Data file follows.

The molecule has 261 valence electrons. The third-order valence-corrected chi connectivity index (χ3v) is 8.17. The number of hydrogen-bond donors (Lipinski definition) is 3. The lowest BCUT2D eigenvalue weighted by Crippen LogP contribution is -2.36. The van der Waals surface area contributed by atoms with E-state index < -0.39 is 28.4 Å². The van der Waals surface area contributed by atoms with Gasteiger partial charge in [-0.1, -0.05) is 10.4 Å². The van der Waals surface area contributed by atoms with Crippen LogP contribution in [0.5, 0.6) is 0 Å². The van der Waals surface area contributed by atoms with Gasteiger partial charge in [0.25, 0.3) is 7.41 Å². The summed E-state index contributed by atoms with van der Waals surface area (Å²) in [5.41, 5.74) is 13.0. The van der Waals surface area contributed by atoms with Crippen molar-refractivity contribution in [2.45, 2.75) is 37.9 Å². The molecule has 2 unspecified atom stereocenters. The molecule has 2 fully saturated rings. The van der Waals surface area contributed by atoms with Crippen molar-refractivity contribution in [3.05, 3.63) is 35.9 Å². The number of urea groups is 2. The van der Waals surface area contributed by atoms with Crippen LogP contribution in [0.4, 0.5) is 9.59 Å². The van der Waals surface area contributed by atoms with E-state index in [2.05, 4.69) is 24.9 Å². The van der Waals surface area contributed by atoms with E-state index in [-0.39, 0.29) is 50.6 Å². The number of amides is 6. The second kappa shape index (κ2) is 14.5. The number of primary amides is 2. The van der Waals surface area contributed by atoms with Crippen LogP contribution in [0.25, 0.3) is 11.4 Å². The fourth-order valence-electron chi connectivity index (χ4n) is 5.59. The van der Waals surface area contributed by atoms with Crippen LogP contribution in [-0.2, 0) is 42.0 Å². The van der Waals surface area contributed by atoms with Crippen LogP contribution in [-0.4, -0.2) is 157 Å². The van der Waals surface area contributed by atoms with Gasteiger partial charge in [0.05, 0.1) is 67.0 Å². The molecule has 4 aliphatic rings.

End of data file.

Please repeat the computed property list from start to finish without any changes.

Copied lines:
The molecule has 261 valence electrons. The third-order valence-corrected chi connectivity index (χ3v) is 8.17. The number of hydrogen-bond donors (Lipinski definition) is 3. The lowest BCUT2D eigenvalue weighted by Crippen LogP contribution is -2.36. The van der Waals surface area contributed by atoms with E-state index < -0.39 is 28.4 Å². The van der Waals surface area contributed by atoms with Gasteiger partial charge in [-0.1, -0.05) is 10.4 Å². The van der Waals surface area contributed by atoms with Crippen LogP contribution in [0.5, 0.6) is 0 Å². The van der Waals surface area contributed by atoms with Gasteiger partial charge in [0.25, 0.3) is 7.41 Å². The summed E-state index contributed by atoms with van der Waals surface area (Å²) in [5.41, 5.74) is 13.0. The van der Waals surface area contributed by atoms with Crippen molar-refractivity contribution in [2.45, 2.75) is 37.9 Å². The molecule has 2 unspecified atom stereocenters. The molecule has 2 fully saturated rings. The van der Waals surface area contributed by atoms with Crippen molar-refractivity contribution in [3.05, 3.63) is 35.9 Å². The number of urea groups is 2. The van der Waals surface area contributed by atoms with Crippen LogP contribution in [0.4, 0.5) is 9.59 Å². The van der Waals surface area contributed by atoms with E-state index in [2.05, 4.69) is 24.9 Å². The van der Waals surface area contributed by atoms with E-state index in [-0.39, 0.29) is 50.6 Å². The number of amides is 6. The second kappa shape index (κ2) is 14.5. The number of primary amides is 2. The van der Waals surface area contributed by atoms with Crippen LogP contribution in [0.25, 0.3) is 11.4 Å². The fourth-order valence-electron chi connectivity index (χ4n) is 5.59. The van der Waals surface area contributed by atoms with Crippen LogP contribution in [-0.2, 0) is 42.0 Å². The van der Waals surface area contributed by atoms with Crippen LogP contribution in [-0.4, -0.2) is 157 Å². The van der Waals surface area contributed by atoms with Gasteiger partial charge in [0.05, 0.1) is 67.0 Å². The molecule has 4 aliphatic rings.